# Questions tagged [pochhammer-symbol]

The Pochhammer symbol is the notation used for rising and falling factorials. The $q$-Pochhammer symbol is the $q$-analog.

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Let $\alpha=(K-1)a$, $\beta=K$ and $\delta=Ka$, where $K>a\ge 1$ ($\delta>\alpha>\beta$). Can we claim that $\frac{(\alpha)^n (\beta)^n} {(\delta)^n} > \frac{(\alpha+1)^n (\beta+1)^n} {(\... 0answers 34 views ### is there anyone able to develop this series in order to get the following equality?$\sum_{i=1}^\infty (1-\alpha)_{(i-1)}*\frac{\varepsilon^i}{i!}$=$\frac{1-(1-\varepsilon)^{\alpha}}{\alpha}$where$(1-\alpha)_{(i-1)}$is the Pochammer symbol or rising\ascending factorial. Can ... 1answer 144 views ### Product identity for$n^nI came across the rather nice identity \begin{align} &&\frac{(-n)^{n-1} \Gamma (n+1)}{(1-n)_{n-1}}&&\tag{1}&\\ \\ &=&\prod _{k=1}^{n-1} \frac{(k+1) n^2}{n^2-k n}&&\... 3answers 326 views ### Another question about ratios of Pochhammer symbols My question is similar to this question. Can $$\frac{(11/6)_n (7/6)_n (3/2)_n}{(3)_n}$$ be expressed 'nicely' in terms of factorials just like(1/6)_n (1/2)_n (5/6)_n$in the aforementioned question? ... 1answer 84 views ### Strange claim by WA involving nth derivative Playing a bit around with WA i found this Namely: $$\frac {d^n}{d^nx} \left(\frac x{f(x)}\right)^{n+1}=x\left(\frac 1{f(x)}\right)^{n+1}(2)_n$$ For$n\in\mathbb{N_0}$and$n+1\ne x$and$x \ne 0$... 1answer 722 views ### Understanding relation between Product and Summation Notation So I am given the following:$n = \sum_{i=1}^{k}m_{i}$I am also given$x = \sum_{i=1}^{k}log(m_{i}) = log\prod_{i=1}^{k}m_{i}$I was only given the first part, however I believe that is a ... 1answer 218 views ### Coefficients in Pochhammer Expansion Can anyone tell me if there is a formula for finding the coefficient of$x^3$in the expansion of$(3x+5)_{6}$, where$(a)_n$denotes the Pochhammer symbol, i.e.$(a)_{n}=a\cdot(a+1)\cdots(a+n-1)$? ... 3answers 523 views ### An identity involving the Pochhammer symbol I need help proving the following identity: $$\frac{(6n)!}{(3n)!} = 1728^n \left(\frac{1}{6}\right)_n \left(\frac{1}{2}\right)_n \left(\frac{5}{6}\right)_n.$$ Here, $$(a)_n = a(a + 1)(a + 2) \cdots (a ... 1answer 304 views ### Combinatorial Identity \sum_{k=1}^n (-1)^{k-1} \cdot q^{\frac{k(k-1)}{2}} \cdot \frac{\prod_{i=n-k+1}^n(1-q^i)}{\prod_{i=1}^k(1-q^i)} = 1 I have to validate the following identity which is defined:$$ \sum_{k=1}^n (-1)^{k-1} \cdot q^{\frac{k(k-1)}{2}} \cdot \frac{\prod_{i=n-k+1}^n(1-q^i)}{\prod_{i=1}^k(1-q^i)} = 1 $$where 0<q<1.... 2answers 689 views ### Unimodality of q-binomial coefficients The q-Pochhammer symbol [n]_q! is defined as$$[n]_q! = \frac{(1-q^n)(1-q^{n-1})\cdots(1-q)}{(1-q)^n} = (1+q) (1+q+q^2) \cdots (1+q+\cdots+q^{n-1})$$It can be easily shown that [n]_q! (function ... 1answer 837 views ### Identity using q-Pochhammer symbols Prove -$$∑_{n=0}^{∞} \frac{(a;q)_n}{(q;q)_n} q^{n\choose 2} q^n={(−q;q)_∞}{(aq;q^2)_∞}.$$where (a;q) are the q-Pochhammer symbols. I know that the RHS is the product of generating functions of ... 2answers 169 views ### Identity involving the rising factorial I am reading a book about hypergeometric functions and in a proof of a transformation they use the supposedly obvious fact$$ \displaystyle\frac{(c-a-b)_{n-r}}{(n-r)!} = \frac{(c-a-b)_{n} (-n)_{r}}{... 1answer 94 views ### The multinomial formula as three Pochhammer rising factorials I need to describe: $${n \choose k,0,l,0,m}$$ as three rising factorials. How can I do this? As far as I know I can delete zero's, so it would be: $${n \choose k,l,m}=\frac{n!}{k!l!m!},$$ where$...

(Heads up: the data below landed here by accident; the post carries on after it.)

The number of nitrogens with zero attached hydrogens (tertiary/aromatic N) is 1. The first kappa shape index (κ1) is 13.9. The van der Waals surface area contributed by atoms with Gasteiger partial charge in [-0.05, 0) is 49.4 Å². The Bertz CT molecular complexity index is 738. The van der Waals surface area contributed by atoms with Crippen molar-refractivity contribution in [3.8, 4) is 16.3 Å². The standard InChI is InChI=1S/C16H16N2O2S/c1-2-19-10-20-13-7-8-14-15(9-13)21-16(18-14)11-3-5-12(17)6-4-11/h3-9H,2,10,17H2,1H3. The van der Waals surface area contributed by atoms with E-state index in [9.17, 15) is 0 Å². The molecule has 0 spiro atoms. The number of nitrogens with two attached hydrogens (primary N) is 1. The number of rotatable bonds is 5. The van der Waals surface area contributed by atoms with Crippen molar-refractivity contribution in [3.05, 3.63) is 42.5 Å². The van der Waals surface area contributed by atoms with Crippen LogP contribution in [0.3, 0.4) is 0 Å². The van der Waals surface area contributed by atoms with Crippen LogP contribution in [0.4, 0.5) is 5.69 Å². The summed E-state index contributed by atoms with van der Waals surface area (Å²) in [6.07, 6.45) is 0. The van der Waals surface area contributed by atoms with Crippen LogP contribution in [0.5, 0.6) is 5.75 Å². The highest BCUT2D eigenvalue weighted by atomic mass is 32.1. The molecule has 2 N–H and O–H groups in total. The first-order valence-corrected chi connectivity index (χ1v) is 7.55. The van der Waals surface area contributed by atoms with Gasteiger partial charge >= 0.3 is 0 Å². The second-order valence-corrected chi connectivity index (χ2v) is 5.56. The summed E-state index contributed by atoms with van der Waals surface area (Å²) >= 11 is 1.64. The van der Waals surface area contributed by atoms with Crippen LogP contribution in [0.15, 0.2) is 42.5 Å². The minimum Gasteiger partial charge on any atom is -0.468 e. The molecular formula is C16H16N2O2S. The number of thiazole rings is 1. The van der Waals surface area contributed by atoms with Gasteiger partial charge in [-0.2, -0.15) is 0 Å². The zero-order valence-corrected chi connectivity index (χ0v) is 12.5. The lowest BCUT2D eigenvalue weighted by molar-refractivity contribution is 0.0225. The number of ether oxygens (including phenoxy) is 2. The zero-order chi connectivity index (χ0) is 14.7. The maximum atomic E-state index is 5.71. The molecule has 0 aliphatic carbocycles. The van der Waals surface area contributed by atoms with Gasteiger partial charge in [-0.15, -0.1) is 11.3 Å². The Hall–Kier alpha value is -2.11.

We know that $\sum_{k=0}^n a^k \frac{n^{\underline k}}{k!} = (1+a)^n$. Is there a known (preferably closed) form for $\sum_{k=0}^n a^k n^{\underline k}$?